The above Ad will no longer appear after you Sign Up for Free!

Cleaning of Dimmer Packs

Discussion in 'Lighting and Electrics' started by LCTLight, Oct 28, 2003.

  1. LCTLight

    LCTLight Member

    Messages:
    11
    Likes Received:
    0
    To everyone out there-

    Our stage floor was recently sanded and refinished with the dimmer packs on, naturally. Unfortunately I noticed that they packs are FULL, yes full of dust and saw dust. The fan casings are caked up around the edges, and some of the vent holes on the front of the dimmer packs are actually clogged clear closed.

    It might be useful information to everyone, but I would really like to know what the best method is to clean them. Have a professional do it? Can I unplug them and use compressed air? Obviously liquids are out. Anyone care to offer some suggestions? What about other annual or periodic maintenance? How much of it can I do, and how much needs to done by a professional?

    Thanks, any help and suggestions would be most appreciated!!

    P.S. I have NSI DS12-24 and NSI NRD9000 2.4Kwz dimmer packs in case you are wondering.
     
  2. ship

    ship Senior Team Emeritus Premium Member

    Messages:
    6,069
    Likes Received:
    364
    Location:
    Illinois
    Power them down, test to verify that they are powered down, blow them out as long as the airflow from blowing out is not going to just spread and dispese it further, in which case wipe and vacuum them off as much as you can, than blow what remains off. Hold the fan blades from spinning as you blow them off or you can damage the motors to them. Might also be a good time to change the filter screens at the inlet source, or add them if not there.

    After that, push up your normal professional maintinence to the dimmers by say 2 months if due within the next 6 months, and get them in to see a professional at cleaning and maintaing the dimmers as per normal maintinance for the equipment which is due once a year. Since the dust is not really an oily substance that will easily stick, it should be fairly easy to get them clean.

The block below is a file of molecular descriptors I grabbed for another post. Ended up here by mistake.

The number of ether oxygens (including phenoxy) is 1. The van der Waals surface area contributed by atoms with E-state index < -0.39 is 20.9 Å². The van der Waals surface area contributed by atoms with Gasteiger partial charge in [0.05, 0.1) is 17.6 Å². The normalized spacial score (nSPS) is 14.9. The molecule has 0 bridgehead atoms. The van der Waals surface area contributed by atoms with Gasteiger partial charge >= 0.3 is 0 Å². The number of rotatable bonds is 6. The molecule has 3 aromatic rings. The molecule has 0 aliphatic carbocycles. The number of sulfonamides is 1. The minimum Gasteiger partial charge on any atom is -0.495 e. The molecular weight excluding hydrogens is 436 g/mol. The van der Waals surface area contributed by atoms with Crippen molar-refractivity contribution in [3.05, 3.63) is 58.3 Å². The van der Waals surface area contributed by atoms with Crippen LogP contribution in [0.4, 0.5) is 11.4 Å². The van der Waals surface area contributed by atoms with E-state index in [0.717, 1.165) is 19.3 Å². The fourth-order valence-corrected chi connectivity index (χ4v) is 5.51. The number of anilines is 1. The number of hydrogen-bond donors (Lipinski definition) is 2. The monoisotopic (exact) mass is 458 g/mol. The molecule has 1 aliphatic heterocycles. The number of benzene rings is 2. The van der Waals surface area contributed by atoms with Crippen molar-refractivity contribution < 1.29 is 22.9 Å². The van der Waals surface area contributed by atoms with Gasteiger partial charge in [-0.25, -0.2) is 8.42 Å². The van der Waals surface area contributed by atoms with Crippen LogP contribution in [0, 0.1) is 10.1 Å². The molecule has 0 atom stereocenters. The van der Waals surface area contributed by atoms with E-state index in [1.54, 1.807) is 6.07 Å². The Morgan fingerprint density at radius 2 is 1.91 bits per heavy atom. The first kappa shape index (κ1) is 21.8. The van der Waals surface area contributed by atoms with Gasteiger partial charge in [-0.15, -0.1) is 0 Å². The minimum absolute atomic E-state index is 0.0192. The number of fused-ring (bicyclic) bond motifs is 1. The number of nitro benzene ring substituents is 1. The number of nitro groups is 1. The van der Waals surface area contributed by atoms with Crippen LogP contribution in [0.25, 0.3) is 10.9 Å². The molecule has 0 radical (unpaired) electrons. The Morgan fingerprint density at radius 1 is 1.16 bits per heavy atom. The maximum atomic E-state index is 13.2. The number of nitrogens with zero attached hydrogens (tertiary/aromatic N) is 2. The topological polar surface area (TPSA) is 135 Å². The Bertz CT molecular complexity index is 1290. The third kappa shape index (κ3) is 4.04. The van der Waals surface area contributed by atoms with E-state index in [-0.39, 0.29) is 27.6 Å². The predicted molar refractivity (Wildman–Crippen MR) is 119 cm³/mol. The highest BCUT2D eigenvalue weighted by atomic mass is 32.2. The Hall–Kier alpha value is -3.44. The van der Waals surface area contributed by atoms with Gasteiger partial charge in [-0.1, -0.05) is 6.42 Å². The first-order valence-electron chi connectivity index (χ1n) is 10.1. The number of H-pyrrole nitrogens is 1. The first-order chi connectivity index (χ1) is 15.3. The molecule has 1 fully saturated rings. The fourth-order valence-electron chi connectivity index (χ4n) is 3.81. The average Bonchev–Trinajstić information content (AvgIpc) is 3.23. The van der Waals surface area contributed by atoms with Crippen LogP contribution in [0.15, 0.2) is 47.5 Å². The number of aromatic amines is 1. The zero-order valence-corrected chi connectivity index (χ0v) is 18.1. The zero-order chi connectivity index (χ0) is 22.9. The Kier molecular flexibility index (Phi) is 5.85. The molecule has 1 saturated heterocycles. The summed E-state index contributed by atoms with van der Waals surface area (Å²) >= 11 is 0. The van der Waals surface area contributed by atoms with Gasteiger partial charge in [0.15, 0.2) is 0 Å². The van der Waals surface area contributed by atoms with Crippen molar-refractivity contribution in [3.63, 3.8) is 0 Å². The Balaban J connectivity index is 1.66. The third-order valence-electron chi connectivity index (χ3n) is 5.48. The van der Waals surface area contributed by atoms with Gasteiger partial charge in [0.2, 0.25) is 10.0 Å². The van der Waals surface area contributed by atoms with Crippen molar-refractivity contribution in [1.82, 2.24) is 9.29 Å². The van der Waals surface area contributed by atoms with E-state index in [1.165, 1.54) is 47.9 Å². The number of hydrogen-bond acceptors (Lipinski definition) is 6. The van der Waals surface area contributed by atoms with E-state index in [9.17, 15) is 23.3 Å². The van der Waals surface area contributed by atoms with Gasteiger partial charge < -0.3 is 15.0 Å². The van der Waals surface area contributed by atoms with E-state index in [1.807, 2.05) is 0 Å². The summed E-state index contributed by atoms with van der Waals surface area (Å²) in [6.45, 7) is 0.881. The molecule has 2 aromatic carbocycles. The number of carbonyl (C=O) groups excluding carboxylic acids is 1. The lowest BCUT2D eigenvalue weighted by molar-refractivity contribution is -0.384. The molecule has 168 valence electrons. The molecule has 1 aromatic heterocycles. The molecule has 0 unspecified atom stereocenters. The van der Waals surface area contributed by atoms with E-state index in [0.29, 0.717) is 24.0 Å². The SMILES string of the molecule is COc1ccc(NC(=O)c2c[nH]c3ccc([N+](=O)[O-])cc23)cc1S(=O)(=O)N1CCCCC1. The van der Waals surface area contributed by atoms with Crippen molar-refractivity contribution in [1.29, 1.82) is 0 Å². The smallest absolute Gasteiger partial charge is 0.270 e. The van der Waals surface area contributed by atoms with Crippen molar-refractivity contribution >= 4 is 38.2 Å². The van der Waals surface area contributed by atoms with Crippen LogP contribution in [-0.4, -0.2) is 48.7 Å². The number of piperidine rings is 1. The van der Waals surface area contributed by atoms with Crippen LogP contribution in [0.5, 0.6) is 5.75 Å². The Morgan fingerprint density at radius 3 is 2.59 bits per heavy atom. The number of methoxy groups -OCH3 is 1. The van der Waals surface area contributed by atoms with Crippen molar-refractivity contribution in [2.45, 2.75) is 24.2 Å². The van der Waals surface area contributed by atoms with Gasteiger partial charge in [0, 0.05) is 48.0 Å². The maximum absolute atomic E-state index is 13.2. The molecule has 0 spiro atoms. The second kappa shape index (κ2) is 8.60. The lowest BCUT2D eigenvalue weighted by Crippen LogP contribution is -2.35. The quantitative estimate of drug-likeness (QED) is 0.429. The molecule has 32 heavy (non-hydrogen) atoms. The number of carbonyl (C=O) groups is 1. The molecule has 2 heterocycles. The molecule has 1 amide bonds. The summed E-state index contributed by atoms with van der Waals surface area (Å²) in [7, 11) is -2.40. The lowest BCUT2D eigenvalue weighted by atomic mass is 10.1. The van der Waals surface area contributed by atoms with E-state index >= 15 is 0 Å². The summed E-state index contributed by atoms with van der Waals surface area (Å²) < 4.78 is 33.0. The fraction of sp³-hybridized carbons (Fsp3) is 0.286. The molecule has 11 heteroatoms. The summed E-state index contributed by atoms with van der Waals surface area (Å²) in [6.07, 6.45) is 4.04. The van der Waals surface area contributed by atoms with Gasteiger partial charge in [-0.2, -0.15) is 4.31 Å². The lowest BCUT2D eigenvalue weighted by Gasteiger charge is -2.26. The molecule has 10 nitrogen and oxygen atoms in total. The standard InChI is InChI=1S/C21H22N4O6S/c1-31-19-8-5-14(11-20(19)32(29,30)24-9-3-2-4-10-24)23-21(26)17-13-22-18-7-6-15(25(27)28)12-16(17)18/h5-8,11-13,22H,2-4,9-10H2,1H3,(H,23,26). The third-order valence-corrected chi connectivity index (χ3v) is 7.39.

No, there is not much else professional service people will be watching for persay and by my estimate, besides stuff that needs replacement or is not taking heat well, and it's trim, but professionals at maintaining them do it for a living and know what to test and look for and I don't. Dust bunnies, once they mildue do all kinds of bad things to dimmers. That I do know.
     
  3. wemeck

    wemeck Active Member

    Messages:
    419
    Likes Received:
    0
    Location:
    Chicago, IL, USA
    We had a similiar problem in college. Problem was there was no money for professional cleaning job. So I and some of the other electronics/computer people took them abart and blew them out and used Circuit board contact cleaner to get them really clean. Check the fan, it may have a little dimple for oil. After we were done we trimmed the dimmers and they are still working today.
     
  4. wolf825

    wolf825 Senior Team Emeritus Premium Member

    Messages:
    1,155
    Likes Received:
    93
    Location:
    Eastcoast USA

    Hiya,
    As Ship said--power them down completely and make sure they--the entire rack, is powered OFF. Use an air compressor to blow out the particles from the packs, use a vaccume to suck the dust out of the bottom, and CAIG deoxit on a rag works well on the bars if they are showing any corrosion. Clean the fan blades and blow out their motors making sure you hold the fins so it doesn't spin and give you that old-style "whirrrrrrl" we love to do sometime<g>.

    We clean our sensor racks every 6 months, time permitting...given there will still be sawdust floating around your space and embedded in drapes, stuck in corners and on on top of battens for a while you may want to check your racks every month or two to ensure they stil are not collecting the floor dust....
     
  5. cruiser

    cruiser Active Member

    Messages:
    243
    Likes Received:
    2
    Location:
    Melbourne